WASHINGTON (Reuters) - The spending power of the American consumer is the secret sauce for turbo-charging a world economy that has entered an uncomfortable soft patch.
China last week cut its growth outlook for 2012 to 7.5 percent from 8.0 percent, the weakest pace since 1990 and barely strong enough to keep its huge labor force employed.
Brazil, which has been Latin America’s powerhouse economy and heavily reliant on top trade partner China, is now struggling to revive growth after skirting recession last year. The central bank slashed its benchmark interest rate again last week to a nearly two-year low in a bid to stimulate growth.
In Europe, Greece’s successful completion of a debt swap that clears the path for a second round of bailout money allowed the country to avoid a chaotic default that could have reverberated across the continent. But Europe still risks falling into recession as severe government cutbacks bite deeply. The European Central Bank now estimates the euro zone at best can deliver growth of 0.3 percent this year. At worst, GDP will shrink by 0.5 percent.
Even Germany, Europe’s biggest economy, saw industrial orders slump 2.7 percent in January, dimming the outlook for its export sector, which is the backbone of its economy. And Japan has yet to recover from its earthquake a year ago.
That leaves the United States, the world’s biggest economy, as the primary engine for growth, putting a burden on the U.S. consumer.
Shopping might be an American pastime, and consumer spending accounts for about two-thirds of U.S. economic activity. But for many Americans, the time has not yet come to return to the malls and pull out the credit cards.
While the U.S. employment report last week showed new jobs were added over the past three months at the fastest pace in six years, unemployment is stalled at 8.3 percent and wages are nearly stagnant. Average hourly earnings are up 1.9 percent over the past year, adjusted for inflation they have shrunk.
JPMorgan put the dilemma succinctly in a client note: “The hours are great but the pay’s no good.”
Rising prices add to the pain. Consumer price data to be released on Friday is expected to show U.S. inflation rose by 2.9 percent year over year in February, unchanged from January. Even excluding food and the sharp rise in gasoline prices, the CPI is seen up 2.2 percent, wiping out all the gains made in average pay.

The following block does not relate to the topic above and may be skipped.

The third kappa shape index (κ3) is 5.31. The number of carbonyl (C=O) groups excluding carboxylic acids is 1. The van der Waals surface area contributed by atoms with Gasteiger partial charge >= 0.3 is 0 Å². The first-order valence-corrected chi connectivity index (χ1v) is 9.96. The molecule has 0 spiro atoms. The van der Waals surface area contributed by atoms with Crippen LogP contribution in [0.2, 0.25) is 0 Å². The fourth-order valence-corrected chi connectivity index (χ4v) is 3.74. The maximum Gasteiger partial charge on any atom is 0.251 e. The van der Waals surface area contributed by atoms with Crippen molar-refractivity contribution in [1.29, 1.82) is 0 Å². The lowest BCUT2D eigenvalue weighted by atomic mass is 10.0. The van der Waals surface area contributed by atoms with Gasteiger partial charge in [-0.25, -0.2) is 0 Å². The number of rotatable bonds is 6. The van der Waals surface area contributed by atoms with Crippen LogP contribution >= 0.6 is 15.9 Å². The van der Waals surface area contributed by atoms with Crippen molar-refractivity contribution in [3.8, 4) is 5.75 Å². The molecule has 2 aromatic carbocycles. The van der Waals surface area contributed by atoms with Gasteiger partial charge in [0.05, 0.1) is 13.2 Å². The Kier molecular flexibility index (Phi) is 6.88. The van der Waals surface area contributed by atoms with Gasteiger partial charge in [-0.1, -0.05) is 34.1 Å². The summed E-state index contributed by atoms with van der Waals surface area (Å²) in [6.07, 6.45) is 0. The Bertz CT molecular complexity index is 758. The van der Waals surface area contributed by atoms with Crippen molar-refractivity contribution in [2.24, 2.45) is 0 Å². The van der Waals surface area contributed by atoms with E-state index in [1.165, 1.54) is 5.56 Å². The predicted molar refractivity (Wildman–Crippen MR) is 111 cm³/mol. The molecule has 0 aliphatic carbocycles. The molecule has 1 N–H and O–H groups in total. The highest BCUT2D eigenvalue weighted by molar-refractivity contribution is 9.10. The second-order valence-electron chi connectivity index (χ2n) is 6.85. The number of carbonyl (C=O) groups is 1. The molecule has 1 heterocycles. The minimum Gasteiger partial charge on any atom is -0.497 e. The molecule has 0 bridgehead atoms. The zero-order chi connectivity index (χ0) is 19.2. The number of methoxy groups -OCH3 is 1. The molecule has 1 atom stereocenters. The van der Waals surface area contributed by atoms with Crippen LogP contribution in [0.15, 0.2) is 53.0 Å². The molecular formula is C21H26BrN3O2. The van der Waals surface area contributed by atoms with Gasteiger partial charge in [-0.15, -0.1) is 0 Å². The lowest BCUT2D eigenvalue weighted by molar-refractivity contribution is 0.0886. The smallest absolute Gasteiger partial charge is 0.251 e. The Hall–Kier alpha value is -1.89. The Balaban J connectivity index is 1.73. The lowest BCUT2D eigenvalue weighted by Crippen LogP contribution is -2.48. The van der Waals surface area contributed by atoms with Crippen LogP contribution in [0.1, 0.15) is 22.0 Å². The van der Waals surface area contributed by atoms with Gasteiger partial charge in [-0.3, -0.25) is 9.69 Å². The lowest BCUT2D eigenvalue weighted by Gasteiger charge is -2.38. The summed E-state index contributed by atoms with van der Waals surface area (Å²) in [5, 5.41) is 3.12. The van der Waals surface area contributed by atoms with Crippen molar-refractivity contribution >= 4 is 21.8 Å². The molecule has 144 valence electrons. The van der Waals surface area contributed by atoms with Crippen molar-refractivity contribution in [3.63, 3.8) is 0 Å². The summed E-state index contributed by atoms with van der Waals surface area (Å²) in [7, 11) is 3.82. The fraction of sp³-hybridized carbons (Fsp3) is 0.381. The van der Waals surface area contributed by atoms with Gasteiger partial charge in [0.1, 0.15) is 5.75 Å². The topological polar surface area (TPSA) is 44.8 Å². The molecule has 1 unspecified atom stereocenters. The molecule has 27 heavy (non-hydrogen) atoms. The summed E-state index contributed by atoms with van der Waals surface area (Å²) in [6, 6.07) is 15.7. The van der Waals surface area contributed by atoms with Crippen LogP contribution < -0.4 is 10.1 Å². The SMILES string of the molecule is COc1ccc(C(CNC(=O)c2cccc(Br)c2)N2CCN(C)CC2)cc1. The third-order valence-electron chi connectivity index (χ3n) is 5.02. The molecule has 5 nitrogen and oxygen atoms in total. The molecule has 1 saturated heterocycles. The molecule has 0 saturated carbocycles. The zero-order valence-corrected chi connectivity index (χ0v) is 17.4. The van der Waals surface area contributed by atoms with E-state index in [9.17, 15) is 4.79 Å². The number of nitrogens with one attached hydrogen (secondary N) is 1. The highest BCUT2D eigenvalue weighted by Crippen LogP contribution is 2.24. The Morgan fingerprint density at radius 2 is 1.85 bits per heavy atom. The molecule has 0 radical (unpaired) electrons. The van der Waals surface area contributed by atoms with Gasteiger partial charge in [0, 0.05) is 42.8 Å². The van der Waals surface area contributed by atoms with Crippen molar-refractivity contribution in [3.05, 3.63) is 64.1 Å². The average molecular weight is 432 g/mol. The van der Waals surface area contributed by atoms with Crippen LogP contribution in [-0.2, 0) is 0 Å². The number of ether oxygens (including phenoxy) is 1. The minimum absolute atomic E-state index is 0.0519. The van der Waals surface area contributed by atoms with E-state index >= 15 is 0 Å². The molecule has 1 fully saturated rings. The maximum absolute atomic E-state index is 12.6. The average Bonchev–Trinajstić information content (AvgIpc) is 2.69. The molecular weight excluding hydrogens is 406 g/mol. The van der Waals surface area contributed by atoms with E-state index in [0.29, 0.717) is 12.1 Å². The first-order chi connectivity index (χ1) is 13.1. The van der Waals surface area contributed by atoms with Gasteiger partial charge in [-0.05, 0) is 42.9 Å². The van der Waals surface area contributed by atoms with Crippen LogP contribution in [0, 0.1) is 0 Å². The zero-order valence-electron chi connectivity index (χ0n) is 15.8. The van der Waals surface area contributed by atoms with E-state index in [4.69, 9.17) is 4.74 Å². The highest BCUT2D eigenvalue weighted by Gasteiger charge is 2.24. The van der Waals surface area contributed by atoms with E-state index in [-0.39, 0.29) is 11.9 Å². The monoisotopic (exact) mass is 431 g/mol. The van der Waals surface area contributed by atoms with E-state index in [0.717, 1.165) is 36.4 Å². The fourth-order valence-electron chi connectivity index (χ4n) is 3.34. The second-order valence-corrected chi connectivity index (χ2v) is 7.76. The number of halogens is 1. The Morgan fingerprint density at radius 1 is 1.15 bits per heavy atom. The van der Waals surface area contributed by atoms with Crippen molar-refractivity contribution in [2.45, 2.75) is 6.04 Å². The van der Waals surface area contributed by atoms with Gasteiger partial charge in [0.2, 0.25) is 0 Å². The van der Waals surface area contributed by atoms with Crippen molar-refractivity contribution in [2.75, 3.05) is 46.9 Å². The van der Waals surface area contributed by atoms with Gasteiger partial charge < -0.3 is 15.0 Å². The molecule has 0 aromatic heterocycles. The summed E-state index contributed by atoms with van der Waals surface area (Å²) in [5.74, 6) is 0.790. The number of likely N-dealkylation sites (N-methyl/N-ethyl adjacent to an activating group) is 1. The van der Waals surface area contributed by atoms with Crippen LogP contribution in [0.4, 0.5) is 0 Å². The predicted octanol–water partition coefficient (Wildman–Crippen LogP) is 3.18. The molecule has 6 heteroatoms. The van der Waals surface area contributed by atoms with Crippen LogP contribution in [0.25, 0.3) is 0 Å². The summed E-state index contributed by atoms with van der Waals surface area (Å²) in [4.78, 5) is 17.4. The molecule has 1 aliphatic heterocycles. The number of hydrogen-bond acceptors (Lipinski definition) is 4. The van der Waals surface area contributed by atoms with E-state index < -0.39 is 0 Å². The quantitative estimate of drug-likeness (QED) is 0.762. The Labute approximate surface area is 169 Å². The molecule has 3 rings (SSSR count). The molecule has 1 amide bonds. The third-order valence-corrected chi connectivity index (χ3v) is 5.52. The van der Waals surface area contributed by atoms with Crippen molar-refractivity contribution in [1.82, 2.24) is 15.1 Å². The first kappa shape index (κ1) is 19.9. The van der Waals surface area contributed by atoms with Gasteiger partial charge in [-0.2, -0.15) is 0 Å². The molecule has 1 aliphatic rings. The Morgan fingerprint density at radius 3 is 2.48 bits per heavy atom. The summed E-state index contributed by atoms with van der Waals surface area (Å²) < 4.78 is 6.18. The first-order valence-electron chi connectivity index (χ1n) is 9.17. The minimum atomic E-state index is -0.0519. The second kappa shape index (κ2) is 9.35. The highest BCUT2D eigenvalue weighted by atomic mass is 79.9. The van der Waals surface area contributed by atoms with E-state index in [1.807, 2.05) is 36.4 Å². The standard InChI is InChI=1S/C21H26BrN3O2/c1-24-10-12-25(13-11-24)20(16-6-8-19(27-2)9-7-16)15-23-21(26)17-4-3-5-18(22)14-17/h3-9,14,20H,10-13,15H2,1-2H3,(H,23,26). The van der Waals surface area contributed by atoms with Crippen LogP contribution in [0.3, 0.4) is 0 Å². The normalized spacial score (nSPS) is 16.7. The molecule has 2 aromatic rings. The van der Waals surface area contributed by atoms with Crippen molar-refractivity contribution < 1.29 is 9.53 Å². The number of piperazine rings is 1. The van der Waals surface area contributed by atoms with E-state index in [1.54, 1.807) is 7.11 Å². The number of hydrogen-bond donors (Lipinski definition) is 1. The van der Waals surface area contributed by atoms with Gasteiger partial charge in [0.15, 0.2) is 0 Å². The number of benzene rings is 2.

A broader measure that takes into account retail and investment income tells a similar story about Americans losing ground once inflation and taxes are taken into account.
“The trend has been flat to negative since the recession began. Without growth in incomes, consumer spending will be meager,” said Geoff Hall, managing economist at IFR, a Thomson Reuters company.
The result is a reluctant consumer, something borne out by the patchy reports from American retailers. While stores that cater to affluent Americans have been reporting strong sales, those aimed at the country’s great mass of middle- and lower-income customers are struggling.
U.S. retail sales for February, due on Tuesday, are expected to show a healthy 1.0 percent gain. But the numbers are notoriously volatile and were disappointingly weak over the holiday season.
“If we saw the employment picture change, where people are more sure of getting and keeping jobs in the future, we should see consumption picking up with a lag,” said Aparna Mathur, economist at the American Enterprise Institute.
Deutsche Bank is reasonably confident U.S. consumers will revive later this year. U.S. economist Peter Hooper ticks off a number of reasons: a rising stock market, up 8.5 percent already this year, which supports household wealth; rising consumer confidence; and consumer credit growing again thanks to low interest rates.
Auto sales already are rising and, importantly, the debt burden measured against disposable income has plunged from record highs four years ago to 16 percent, the lowest level since the early 1990s, he said.
Add to that a strengthening jobs market and pent-up consumer demand for long-lasting goods such as cars and washing machines, and Americans could well open up their wallets again this year.
“There was a puzzling absence of income growth and consumption late last year, and I suspect that is correcting,” said Hooper.
These developments should prove encouraging to the Federal Reserve, which meets on Tuesday. It is expected to hold off on further bond purchases to stimulate the economy for now. But Fed Chairman Ben Bernanke has left no doubt he wants to see unemployment decline further before he is satisfied that recovery is secure.
Editing by Leslie Adler